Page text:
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I'm currently working on implementing a trail system and I have the basic stuff working. A moving object can specify a material, width, life time, and time based curves for evaluation of colour and width. For each trail point I generate two vertices, trail point is center, vertex A is offset "left" and vertex B is offset "right", half width each. A setting for minimum distance between two trail points determines how spread out they are. This works nice until width and turning angle are so "close" that one side of trail triangles starts overlapping and in case of additive shading causes ugly artefacts.

So. I'm now playing with ideas on how to solve this:

- do some vertex detection magic and check for overlapping, maybe discard overlapping vertices or move them close by

- push both vertices on one side of trail, ie: A = point, B = point + width (instead of A = point + half_width, B = point - half_width), but I yet have to figure out how to detect that I need to do this


And other solutions or tips?

Forgot to mention, I'm doing mesh generation on cpu side.

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For our game I just do a cross product between the 2 vertices and the center vertex to figure out the facing of the triangle. Just look at the sign of the component that you use as up. If it's negative I copy vertex A into B.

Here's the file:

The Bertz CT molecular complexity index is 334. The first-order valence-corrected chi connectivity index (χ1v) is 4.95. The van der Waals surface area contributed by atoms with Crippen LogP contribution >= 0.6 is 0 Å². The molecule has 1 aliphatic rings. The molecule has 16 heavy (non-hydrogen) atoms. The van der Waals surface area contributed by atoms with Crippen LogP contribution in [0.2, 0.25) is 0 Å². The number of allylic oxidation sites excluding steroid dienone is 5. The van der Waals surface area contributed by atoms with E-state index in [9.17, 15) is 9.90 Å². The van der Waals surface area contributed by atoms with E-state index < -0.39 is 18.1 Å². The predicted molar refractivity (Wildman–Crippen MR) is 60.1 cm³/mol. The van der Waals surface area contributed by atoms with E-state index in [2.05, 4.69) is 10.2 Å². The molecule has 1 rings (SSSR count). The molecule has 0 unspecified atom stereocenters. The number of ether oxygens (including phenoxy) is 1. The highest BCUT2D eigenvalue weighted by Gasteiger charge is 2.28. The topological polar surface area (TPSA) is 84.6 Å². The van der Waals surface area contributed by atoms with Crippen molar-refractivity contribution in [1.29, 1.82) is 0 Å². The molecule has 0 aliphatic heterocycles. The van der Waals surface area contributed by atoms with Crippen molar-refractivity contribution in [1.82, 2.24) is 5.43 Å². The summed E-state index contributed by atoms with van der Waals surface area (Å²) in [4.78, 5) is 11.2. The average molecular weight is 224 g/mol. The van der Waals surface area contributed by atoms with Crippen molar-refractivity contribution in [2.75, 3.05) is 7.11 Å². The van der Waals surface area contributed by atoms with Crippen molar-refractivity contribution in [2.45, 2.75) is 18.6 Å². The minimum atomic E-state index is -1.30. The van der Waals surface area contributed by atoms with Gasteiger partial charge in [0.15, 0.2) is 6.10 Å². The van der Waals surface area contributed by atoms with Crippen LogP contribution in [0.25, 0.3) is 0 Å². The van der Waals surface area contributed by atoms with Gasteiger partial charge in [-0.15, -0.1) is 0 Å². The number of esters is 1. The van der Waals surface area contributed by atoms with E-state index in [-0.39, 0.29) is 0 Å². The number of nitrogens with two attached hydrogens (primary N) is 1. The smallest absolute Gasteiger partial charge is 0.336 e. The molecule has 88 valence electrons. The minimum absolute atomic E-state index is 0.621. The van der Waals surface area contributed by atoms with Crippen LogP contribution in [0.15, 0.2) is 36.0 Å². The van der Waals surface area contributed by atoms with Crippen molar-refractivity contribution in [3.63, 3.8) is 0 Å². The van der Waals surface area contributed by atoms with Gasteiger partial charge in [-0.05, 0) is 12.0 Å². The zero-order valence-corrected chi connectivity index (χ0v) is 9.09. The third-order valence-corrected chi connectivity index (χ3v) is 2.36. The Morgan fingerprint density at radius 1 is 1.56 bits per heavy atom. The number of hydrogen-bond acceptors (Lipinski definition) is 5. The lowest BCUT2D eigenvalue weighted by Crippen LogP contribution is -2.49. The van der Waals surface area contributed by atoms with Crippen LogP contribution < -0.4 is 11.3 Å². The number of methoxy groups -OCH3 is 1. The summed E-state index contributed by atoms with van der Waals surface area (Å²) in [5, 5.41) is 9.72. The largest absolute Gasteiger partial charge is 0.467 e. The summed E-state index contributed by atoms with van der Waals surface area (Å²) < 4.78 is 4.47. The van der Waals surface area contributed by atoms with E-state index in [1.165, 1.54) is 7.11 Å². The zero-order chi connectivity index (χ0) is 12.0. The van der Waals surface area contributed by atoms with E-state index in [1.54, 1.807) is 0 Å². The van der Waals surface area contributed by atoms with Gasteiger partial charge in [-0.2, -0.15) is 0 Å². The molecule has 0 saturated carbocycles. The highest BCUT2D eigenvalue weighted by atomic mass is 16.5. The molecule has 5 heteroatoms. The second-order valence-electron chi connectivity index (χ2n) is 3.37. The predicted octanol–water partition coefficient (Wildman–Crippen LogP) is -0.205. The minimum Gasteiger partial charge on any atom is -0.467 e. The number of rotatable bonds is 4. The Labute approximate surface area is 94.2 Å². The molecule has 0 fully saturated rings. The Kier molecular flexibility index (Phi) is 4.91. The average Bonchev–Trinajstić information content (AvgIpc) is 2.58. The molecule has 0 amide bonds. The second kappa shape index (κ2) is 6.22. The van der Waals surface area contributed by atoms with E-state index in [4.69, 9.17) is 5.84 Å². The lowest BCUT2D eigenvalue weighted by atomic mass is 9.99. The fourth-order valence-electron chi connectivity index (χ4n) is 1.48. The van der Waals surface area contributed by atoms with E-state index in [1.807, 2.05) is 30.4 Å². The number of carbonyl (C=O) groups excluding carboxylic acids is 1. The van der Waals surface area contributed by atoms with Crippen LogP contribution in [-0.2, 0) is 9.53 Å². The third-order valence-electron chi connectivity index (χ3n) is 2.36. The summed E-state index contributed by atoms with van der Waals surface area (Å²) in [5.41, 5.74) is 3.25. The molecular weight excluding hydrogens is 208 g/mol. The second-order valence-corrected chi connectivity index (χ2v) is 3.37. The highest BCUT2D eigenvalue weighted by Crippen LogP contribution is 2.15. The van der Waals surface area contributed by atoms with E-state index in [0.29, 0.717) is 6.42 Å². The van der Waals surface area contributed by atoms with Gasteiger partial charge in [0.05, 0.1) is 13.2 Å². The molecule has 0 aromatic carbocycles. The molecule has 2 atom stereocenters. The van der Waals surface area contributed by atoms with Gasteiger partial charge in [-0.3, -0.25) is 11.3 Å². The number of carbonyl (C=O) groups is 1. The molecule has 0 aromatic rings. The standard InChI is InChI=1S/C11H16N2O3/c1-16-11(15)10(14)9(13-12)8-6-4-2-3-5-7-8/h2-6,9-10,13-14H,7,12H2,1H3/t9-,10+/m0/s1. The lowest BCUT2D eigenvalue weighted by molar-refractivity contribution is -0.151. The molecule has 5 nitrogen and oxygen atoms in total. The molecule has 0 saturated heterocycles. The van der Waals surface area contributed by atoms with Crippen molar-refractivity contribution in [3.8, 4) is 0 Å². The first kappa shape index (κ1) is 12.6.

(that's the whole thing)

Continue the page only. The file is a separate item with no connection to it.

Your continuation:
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This sounds like the 'thick line rendering' problem, for which there are various algorithms that can be used to connect segments smoothly without overlap or other artifacts.

If you do e.g. a Google image search for 'thick line rendering', you'll see many images that are (or at least appear to be) related to the problem you're describing, so searching for that term might be a good place to start. If you want more suggestions, you could also elaborate on the algorithm you're using currently, and maybe post an image of what the output looks like (including artifacts).

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